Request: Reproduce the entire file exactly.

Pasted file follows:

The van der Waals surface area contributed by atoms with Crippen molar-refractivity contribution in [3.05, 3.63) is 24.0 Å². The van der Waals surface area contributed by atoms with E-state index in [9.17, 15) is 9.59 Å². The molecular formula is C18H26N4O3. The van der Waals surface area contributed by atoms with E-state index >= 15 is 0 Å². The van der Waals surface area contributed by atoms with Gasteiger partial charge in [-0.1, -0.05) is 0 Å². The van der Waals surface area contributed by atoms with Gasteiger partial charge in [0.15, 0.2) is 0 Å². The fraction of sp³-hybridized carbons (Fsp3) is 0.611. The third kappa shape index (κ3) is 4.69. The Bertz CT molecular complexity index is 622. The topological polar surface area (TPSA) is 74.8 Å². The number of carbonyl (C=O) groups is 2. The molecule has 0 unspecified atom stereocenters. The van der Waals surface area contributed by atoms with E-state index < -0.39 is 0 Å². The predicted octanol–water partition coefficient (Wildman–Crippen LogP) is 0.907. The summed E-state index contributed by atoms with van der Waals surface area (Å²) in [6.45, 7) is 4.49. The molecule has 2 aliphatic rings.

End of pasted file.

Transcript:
The van der Waals surface area contributed by atoms with Crippen molar-refractivity contribution in [3.05, 3.63) is 24.0 Å². The van der Waals surface area contributed by atoms with E-state index in [9.17, 15) is 9.59 Å². The molecular formula is C18H26N4O3. The van der Waals surface area contributed by atoms with E-state index >= 15 is 0 Å². The van der Waals surface area contributed by atoms with Gasteiger partial charge in [-0.1, -0.05) is 0 Å². The van der Waals surface area contributed by atoms with Gasteiger partial charge in [0.15, 0.2) is 0 Å². The fraction of sp³-hybridized carbons (Fsp3) is 0.611. The third kappa shape index (κ3) is 4.69. The Bertz CT molecular complexity index is 622. The topological polar surface area (TPSA) is 74.8 Å². The number of carbonyl (C=O) groups is 2. The molecule has 0 unspecified atom stereocenters. The van der Waals surface area contributed by atoms with E-state index < -0.39 is 0 Å². The predicted octanol–water partition coefficient (Wildman–Crippen LogP) is 0.907. The summed E-state index contributed by atoms with van der Waals surface area (Å²) in [6.45, 7) is 4.49. The molecule has 2 aliphatic rings.